• Network InterfaceBytes Received/sec
  • Network InterfaceBytes Sent/sec
  • Network Interface(*)Output Queue Length

SQL Server Workload

  • SQL Server: SQL Statistics Batch Requests/sec
  • SQL Server: SQL Statistics SQL Compilations/sec
  • SQL Server: SQL Statistics SQL Recompilations/sec
  • sys.dm_exec_requests
  • Sys.dm_exec_sessions
  • sys.dm_exec_connections
  • Max Workers
  • Workers Created
  • Idle Workers
  • Deadlocks


  • SQL Server: Wait Statistics
  • Sys.dm_os_waiting_tasks
  • Sys.dm_os_wait_stats
  • Latch Waits > 15 sec
  • Locks > 30 sec
  • IO Latch Timeouts
  • Long IO Status

Database Indexes

  • Sys.dm_db_index_physical_stats
  • Sys.dm_db_index_operational_stats
  • Sys.dm_db_index_usage_stats

Fatal Issues

  • Deadlocked Scheduler
  • Non-Yielding Scheduler
  • Access Violations
  • OOM
  • Corrupt Pages Status
  • Connectivity errors
  • Security errors

When monitoring large deployments of SQL Server instances, if you capture all the above data on a central location or SQL Server database, the central database becomes a bottleneck or the point of contention. To scale the performance baselining solution to large deployment of SQL Server, we use the same architecture as discussed in SQL Server Performance Dashboard SSRS Reports as shown below.

If you download SQL Performance Baselining Reporting Solution from GitHub, you will find scripts to create a database and monitoring jobs which needs to be ran on each instance of SQL Server you wish to monitor. Following are steps to deploy SQL Performance Baselining Reporting solution,

Data Collection Steps for each SQL Instance to Monitor

  1. Connect to SQL instance to monitor
  5. Check SQL Agent JOBs History to see if it runs successfully
  6. Repeat for each SQL Instance you want to monitor

Setting up & Deploying Reporting

To deploy Performance baselining SSRS reports, you can leverage the same central monitoring SSRS server hosting SQL Server Performance dashboard report. As mentioned in SQL Server Performance dashboard blog post, you can use the same steps to setup and configure SSRS server by deploying reports using SSDT or Report Manager. Alternatively, you can use PowerShell script
created by Aaron with some modifications mentioned in the previous blog post.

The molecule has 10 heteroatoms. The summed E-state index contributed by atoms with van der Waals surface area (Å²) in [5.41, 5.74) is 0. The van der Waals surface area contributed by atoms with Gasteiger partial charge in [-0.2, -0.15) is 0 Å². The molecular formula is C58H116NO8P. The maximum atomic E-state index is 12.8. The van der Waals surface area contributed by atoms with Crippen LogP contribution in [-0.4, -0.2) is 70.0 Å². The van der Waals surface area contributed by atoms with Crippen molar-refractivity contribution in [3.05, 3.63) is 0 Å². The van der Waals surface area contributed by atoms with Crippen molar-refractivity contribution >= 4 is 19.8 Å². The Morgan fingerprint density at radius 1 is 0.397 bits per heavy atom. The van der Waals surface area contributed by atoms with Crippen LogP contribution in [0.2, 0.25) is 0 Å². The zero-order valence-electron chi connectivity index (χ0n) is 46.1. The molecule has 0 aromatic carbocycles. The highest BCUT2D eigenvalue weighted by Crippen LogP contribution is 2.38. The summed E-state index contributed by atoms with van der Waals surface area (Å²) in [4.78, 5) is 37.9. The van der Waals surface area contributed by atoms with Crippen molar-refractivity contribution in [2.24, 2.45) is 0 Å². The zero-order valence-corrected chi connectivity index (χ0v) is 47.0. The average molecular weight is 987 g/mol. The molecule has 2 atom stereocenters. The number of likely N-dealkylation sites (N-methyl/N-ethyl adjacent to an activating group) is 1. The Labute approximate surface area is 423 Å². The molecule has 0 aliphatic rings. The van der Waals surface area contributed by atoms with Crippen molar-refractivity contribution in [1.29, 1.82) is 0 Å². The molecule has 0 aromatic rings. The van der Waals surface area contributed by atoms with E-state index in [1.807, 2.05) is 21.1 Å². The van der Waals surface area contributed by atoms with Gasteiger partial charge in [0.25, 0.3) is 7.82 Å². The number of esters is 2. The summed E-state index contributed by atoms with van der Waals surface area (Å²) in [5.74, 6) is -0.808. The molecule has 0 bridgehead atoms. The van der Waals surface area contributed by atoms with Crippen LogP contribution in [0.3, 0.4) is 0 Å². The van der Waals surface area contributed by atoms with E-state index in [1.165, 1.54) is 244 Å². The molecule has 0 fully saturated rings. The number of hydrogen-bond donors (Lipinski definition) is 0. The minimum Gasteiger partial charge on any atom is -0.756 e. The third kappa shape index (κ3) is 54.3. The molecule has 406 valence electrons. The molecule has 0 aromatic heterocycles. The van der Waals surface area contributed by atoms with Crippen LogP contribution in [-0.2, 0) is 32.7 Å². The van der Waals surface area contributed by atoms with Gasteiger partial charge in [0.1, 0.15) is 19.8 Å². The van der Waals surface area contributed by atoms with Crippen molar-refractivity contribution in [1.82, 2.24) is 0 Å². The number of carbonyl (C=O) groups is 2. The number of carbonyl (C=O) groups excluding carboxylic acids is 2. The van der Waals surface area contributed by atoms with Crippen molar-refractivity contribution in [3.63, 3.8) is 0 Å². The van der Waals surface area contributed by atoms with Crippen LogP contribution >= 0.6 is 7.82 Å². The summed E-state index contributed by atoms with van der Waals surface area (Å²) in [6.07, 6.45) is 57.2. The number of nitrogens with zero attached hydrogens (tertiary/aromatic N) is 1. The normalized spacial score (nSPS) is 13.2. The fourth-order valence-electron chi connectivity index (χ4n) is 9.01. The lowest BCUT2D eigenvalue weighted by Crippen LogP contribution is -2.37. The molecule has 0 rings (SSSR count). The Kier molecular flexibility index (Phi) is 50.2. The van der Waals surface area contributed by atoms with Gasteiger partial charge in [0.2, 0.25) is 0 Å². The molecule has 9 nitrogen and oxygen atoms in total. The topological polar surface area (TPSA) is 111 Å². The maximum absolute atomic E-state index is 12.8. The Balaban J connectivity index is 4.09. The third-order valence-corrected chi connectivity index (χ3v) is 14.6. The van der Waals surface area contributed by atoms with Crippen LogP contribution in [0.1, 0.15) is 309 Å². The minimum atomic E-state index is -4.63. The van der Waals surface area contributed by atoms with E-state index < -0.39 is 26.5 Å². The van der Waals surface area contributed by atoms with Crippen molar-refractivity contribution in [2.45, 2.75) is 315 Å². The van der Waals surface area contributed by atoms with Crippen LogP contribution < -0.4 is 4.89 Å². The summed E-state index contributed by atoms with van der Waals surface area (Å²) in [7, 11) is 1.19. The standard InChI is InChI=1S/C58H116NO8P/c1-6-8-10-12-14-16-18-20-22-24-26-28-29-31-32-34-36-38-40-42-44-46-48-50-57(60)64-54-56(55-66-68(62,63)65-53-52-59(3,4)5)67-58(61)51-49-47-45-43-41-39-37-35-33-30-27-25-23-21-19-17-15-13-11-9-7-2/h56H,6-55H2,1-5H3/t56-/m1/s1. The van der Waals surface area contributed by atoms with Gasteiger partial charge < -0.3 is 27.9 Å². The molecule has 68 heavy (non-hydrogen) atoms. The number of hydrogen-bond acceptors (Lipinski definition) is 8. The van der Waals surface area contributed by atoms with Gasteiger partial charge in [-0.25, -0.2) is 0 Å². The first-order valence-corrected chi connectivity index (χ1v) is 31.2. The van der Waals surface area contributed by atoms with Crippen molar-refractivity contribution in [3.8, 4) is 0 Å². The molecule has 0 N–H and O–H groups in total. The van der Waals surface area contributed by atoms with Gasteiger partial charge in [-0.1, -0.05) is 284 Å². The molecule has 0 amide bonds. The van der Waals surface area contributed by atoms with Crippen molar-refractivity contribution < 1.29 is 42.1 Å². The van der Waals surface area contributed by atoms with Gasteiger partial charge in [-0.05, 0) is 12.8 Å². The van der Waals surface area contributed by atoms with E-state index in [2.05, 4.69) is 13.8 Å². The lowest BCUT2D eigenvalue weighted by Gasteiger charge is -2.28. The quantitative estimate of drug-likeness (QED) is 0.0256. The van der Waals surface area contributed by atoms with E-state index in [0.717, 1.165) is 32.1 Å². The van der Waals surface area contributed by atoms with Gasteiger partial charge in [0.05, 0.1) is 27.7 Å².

Once the reports are deployed, you can use the following reports to establish your performance baseline

The above report is drillthrough report so when you click on the chart for any specific data, it takes you to the daily performance trend report for that day as shown below

In the previous report, you observed that around 8PM, the sessions in suspended state increases which indicated high blocking. Around same time, most sessions are waiting on LCK_M_SCH_M and disk write latency is high around the same. Ohh, our reindexing job runs at around 8PM and we don't use WITH ONLINE=ON while reindexing which explains the blocking.

The Memory Utilization report shows you the trend of SQL Server Memory and Available Memory on the server. From the report, you can easily deduce, Available Memory on the server went down at around 2:30PM which caused external memory pressure causing target server memory to fall below total server memory. SQL Server responded to the memory by increasing the lazy writer activity to free up pages which in turn drops the page life expectancy on the server.

Finally, the database storage report gives you a quick glance of the free space in the databases hosted on the SQL Server.

Hope you find the reports useful and if you are a SSRS developer, I would encourage you to design some cool reports for performance monitoring using perfmon, DMV or Xevents data and add it to our Github repository.

Parikshit Savjani
Senior PM, SQL Server Tiger Team
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Follow us on Twitter: @mssqltiger | Team Blog: Aka.ms/sqlserverteam

Comments (67)
  1. Jay says:

    Thank you for sharing.

  2. Awesome solution, Thank you very much.

    I am working to integrate your solution with PowerBI and will post my solution.